13 Jun Checking withholdings important under new tax law
In light of the Tax Cuts and Jobs Act, the Internal Revenue Service recommends two-income families, as well as individuals with more than one job, check their paychecks with the Withholding Calculator.
The Tax Cuts and Jobs Act, passed in December 2017, makes significant changes to tax laws, from the standard deduction and increased child credits to changes to tax rates and brackets.
These changes make checking withholding amounts even more important.
The changes affect 2018 returns, which taxpayers will file in 2019.Taxpayers and families with multiple incomes are more likely to either over or under pay following these changes. To guard against an April surprise, check your check as early as possible to make sure the correct amount is being withheld from your check.
If you need to change your withholdings, you should complete a new W-4 form and submit it to your employer as soon as possible.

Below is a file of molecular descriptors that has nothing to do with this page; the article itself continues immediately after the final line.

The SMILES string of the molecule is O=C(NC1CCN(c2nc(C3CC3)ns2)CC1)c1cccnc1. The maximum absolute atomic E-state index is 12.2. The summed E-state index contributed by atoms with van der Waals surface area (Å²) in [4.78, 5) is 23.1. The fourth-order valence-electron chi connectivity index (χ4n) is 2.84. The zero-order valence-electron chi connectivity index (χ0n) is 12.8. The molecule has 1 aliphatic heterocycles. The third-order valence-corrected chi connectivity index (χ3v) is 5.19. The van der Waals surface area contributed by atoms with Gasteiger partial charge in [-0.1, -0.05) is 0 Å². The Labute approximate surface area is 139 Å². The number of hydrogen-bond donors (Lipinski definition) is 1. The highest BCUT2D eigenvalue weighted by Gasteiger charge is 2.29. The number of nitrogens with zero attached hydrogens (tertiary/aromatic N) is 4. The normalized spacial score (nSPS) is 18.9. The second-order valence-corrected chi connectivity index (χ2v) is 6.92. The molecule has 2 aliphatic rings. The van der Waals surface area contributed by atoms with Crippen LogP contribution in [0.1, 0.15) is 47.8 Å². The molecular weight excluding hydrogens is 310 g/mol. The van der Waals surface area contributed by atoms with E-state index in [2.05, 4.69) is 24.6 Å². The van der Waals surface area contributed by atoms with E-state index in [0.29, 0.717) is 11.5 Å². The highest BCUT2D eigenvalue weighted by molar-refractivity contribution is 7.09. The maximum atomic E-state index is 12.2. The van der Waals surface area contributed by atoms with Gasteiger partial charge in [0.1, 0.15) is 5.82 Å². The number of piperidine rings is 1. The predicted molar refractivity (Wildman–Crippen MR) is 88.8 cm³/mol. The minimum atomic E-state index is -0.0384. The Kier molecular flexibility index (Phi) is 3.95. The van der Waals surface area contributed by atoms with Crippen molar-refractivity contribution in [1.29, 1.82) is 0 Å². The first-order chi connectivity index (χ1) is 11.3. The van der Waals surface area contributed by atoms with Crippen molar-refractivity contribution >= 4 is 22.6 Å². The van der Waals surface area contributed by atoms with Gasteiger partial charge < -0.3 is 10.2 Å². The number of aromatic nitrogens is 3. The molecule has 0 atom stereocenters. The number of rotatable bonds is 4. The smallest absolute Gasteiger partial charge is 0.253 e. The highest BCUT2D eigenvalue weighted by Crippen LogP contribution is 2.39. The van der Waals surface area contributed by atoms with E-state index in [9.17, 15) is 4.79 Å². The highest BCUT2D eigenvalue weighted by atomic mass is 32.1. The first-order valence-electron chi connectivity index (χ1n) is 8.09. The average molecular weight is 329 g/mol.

Waiting to check means there is less time to correct any issues, which could have a bigger effect on each paycheck.
To use the Withholding Calculator, you’ll need your income from all your jobs and your spouse’s jobs, the number of children you will claim for the Child Tax Credit and Earned Income Tax Credit, and other items that will affect your 2018 taxes.
Once all your information is completed, the calculator will recommend how to complete a new W-4 for any or all of their employers, if needed.
If a couple or taxpayer is at risk of being under-withheld, the calculator will recommend an additional amount of tax withholding for each job. To use the Withholding Calculator, taxpayers should have their 2017 tax returns and most recent pay stubs available.
As a general rule, the fewer withholding allowances you enter on your W-4, the higher your tax withholding. Entering “0” or “1” on line 5 of the W-4 means more tax is withheld. Entering a larger number means less tax is withheld, resulting in a smaller tax refund or potentially a tax bill or penalty.
Withholding Calculator results depend on the accuracy of information entered. Taxpayers whose personal circumstances change during the year should return to the calculator to check whether their withholding should be adjusted.